Buffalo Trace announced its biggest release of the year — its 2021 lineup of Antique Collection whiskeys — with a glaring omission. Where the heck is George T. Stagg?
The Buffalo Trace Antique Collection, referred to as BTAC, is an annual release of five hard-to-find whiskeys. This year, five becomes four. The lack of George T. Stagg, one of the most popular bottles from BTAC, is because of Buffalo Trace's commitment to quality. The 15-year-old barrels that housed Stagg just didn't match up with what Stagg should taste like.
"Unfortunately, this crop of barrels earmarked to be Stagg back when it was put in the barrel in 2006 did not meet the Stagg profile today," Master Distiller Harlen Wheatley says in a press release. "We discussed at great length how to proceed, and ultimately decided we did not feel right about lowering our standards or the age, by dipping into next year’s supply of barrels."
There is good news. George T. Stagg is on track for a 2022 release, as Buffalo Trace's director of quality, Drew Mayville, says in the same press release.
For what it's worth, most people probably wouldn't have had a chance to score a bottle of George T. Stagg anyway. Bottles from the Antique Collection have a going rate of $99. But because Buffalo Trace whiskeys are on allocation, not every liquor store carries the juice. (If you're looking for tips on finding them, we have you covered.) On the whiskey black market, these bottles are as good as gold and go for as much as a couple grand depending on the bottle. But if you can find this year's BTAC in stores later this fall, here's what you can expect.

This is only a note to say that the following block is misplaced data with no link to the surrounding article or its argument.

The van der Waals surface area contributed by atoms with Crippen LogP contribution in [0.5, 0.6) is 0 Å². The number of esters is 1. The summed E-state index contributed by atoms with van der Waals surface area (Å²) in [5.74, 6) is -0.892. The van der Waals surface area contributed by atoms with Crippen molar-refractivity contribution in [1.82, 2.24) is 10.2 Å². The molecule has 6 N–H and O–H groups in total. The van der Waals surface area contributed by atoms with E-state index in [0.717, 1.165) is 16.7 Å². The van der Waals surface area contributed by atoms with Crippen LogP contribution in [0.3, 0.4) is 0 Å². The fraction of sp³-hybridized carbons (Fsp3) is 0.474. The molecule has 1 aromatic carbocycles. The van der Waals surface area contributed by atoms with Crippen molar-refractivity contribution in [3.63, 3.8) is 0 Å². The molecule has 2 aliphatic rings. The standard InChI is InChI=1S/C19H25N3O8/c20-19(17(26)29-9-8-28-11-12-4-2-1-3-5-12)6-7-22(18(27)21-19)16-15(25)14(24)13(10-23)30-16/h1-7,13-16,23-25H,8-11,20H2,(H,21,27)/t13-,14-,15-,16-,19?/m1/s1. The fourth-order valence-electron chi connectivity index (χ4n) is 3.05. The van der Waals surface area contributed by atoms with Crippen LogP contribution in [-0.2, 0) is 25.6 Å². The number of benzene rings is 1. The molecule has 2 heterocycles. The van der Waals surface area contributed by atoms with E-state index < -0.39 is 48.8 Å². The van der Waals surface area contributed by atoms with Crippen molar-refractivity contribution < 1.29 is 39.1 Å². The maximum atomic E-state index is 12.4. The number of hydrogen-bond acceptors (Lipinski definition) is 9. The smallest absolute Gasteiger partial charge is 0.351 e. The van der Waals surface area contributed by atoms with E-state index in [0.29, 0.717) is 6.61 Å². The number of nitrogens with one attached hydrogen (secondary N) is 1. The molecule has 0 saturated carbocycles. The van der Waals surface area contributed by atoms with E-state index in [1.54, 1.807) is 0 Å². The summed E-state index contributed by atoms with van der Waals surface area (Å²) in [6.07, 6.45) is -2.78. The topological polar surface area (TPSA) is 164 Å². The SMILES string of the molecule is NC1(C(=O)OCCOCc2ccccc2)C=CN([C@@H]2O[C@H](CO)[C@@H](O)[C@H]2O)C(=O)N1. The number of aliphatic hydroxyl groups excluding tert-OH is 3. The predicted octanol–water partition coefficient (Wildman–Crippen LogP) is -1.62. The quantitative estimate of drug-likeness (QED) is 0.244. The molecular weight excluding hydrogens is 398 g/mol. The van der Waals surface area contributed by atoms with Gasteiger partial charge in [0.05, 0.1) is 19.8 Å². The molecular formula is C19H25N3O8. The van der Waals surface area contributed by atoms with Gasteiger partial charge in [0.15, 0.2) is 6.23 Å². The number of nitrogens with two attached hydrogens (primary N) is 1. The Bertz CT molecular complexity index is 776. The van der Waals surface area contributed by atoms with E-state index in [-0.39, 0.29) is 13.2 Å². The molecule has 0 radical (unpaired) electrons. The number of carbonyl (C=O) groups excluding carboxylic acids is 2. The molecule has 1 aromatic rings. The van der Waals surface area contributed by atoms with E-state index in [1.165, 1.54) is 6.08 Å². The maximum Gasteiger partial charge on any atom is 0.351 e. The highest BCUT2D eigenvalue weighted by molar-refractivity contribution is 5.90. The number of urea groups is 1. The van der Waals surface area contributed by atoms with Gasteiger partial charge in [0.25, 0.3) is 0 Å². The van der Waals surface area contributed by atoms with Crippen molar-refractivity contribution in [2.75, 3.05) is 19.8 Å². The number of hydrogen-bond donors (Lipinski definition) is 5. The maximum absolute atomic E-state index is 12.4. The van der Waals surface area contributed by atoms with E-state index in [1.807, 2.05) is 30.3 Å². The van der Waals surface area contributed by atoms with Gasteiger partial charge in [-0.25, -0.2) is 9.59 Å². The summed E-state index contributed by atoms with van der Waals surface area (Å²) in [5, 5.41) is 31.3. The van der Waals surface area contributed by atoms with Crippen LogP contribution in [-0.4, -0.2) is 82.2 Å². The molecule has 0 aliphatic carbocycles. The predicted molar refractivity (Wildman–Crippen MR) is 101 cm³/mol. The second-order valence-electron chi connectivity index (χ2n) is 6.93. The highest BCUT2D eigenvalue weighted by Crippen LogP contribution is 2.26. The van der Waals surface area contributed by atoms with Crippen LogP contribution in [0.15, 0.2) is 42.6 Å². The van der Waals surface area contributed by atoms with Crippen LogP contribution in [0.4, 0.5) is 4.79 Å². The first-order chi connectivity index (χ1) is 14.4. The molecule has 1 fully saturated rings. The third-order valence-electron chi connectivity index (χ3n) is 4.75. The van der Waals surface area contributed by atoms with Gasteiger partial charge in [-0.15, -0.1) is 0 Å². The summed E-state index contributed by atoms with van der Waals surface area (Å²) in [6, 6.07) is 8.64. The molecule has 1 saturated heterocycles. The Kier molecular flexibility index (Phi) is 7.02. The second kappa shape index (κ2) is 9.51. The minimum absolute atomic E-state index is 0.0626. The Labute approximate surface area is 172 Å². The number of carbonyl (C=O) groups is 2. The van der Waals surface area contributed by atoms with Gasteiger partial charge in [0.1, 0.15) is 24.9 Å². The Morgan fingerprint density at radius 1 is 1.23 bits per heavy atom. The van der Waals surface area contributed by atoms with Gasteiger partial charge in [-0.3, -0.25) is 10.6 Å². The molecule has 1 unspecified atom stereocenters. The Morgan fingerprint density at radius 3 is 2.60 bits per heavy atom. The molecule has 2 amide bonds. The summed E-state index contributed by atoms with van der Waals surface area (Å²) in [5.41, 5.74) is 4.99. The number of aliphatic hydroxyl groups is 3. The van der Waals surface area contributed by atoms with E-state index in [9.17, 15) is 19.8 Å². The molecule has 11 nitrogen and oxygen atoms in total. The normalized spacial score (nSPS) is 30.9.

The 2021 Buffalo Trace Antique Collection Whiskeys
Standard Eagle Rare comes in at 10 years old, and the seven extra years gives this bottle more time to develop flavors like caramel and coffee, complemented by a long finish of oak, pepper and fresh herbs.
This barrel-proof wheated bourbon is essentially Pappy Van Winkle if Pappy got drunk on his own supply. This year's release was distilled in 2009, and we're told it has "a nose of crème brulee, followed by cherry and toasted graham crackers on the palate and a long rich finish of coca, herbs and oak."
The lowest proof whiskey to come out of the BATC, this legal-aged rye has "notable flavors of bright apples and herbs, anise and maple syrup on the palate and a finish of cocoa, coffee and dates"
There's basic Sazerac rye and then there's Thomas H. Handy Sazerac Rye. The former is what you use to make a Manhattan. The latter is an uncut and unfiltered straight rye whiskey that has brown spice notes with hints of spearmint and chocolate.
Before its 21st consecutive fall release, a retrospective on Buffalo Trace's Antique Collection is a reminder how far bourbon has come, from veteran spirits writer F. Paul Pacult.